Canadian Anthropology Society (CASCA)
Oral Presentation Session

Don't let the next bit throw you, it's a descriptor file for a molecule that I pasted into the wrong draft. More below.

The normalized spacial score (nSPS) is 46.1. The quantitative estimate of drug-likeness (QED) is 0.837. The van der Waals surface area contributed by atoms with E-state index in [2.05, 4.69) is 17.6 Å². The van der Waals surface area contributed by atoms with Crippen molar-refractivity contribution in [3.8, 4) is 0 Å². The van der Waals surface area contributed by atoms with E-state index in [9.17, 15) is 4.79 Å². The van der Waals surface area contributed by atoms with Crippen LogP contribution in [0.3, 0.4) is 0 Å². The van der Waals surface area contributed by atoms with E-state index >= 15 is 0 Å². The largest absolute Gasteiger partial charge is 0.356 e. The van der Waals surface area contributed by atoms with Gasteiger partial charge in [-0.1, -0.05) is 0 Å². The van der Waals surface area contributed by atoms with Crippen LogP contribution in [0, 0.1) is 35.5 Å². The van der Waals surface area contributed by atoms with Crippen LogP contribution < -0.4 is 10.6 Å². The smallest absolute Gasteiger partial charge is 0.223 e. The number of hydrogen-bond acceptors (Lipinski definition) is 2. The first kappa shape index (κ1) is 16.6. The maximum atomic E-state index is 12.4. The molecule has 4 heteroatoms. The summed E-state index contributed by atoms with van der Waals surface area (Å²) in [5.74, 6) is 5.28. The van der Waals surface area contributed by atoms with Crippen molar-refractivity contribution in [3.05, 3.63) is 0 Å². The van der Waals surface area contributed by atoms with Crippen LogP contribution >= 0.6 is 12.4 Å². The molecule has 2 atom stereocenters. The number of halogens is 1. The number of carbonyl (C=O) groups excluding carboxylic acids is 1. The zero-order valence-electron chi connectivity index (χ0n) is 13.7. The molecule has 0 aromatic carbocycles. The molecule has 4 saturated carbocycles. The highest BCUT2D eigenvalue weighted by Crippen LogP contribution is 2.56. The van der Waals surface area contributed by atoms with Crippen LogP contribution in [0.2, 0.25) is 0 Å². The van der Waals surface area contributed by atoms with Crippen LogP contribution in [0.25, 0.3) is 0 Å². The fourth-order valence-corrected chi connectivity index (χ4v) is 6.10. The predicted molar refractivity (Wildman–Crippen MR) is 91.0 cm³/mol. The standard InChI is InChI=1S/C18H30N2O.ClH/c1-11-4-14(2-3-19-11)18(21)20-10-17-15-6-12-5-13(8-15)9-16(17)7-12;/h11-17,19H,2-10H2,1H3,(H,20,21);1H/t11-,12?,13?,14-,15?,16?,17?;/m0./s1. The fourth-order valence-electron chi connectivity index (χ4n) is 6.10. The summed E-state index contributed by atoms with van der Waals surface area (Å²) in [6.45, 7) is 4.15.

This paper explores how one thinks ethnographically about aquaculture projects before they happen, with a focus on the buzz phase of fish farming in the Canadian Atlantic. The aquaculture industry relies on expensive inputs of processed feed which deplete natural fish stocks and require high levels of antibiotics, both of which externalize the costs of farming fish. Fish pens pollute and have negative impacts on surrounding ecologies. The industry often relies on one species, which make fish farms, in their own way, plantations of the sea. Yet the promise of stable jobs and economic growth to rural areas has helped the industry expand in Canadian coastal communities. This expansion promises to continue as wild fish stocks are disappearing due to ocean warming caused by climate change. How does one think ethnographically about the impacts of new aquaculture projects on coastal communities before the pens are built? This paper considers this challenge by conceptualizing the buzz of the aquaculture industry in coastal Canada and suggesting new directions for research. What role do local and provincial politics and policy play? How does the buzz phase differ for relatively small extractive projects like aquaculture and for relatively large-scale hydrocarbon and mining projects? How do small-scale fishers react to a proposed aquaculture site? What possibilities and problems might the aquaculture industry bring? What are the consultation processes at the local level? Methodologically, this paper synthesizes news reports and scholarly literatures to begin to conceptualize new directions for research.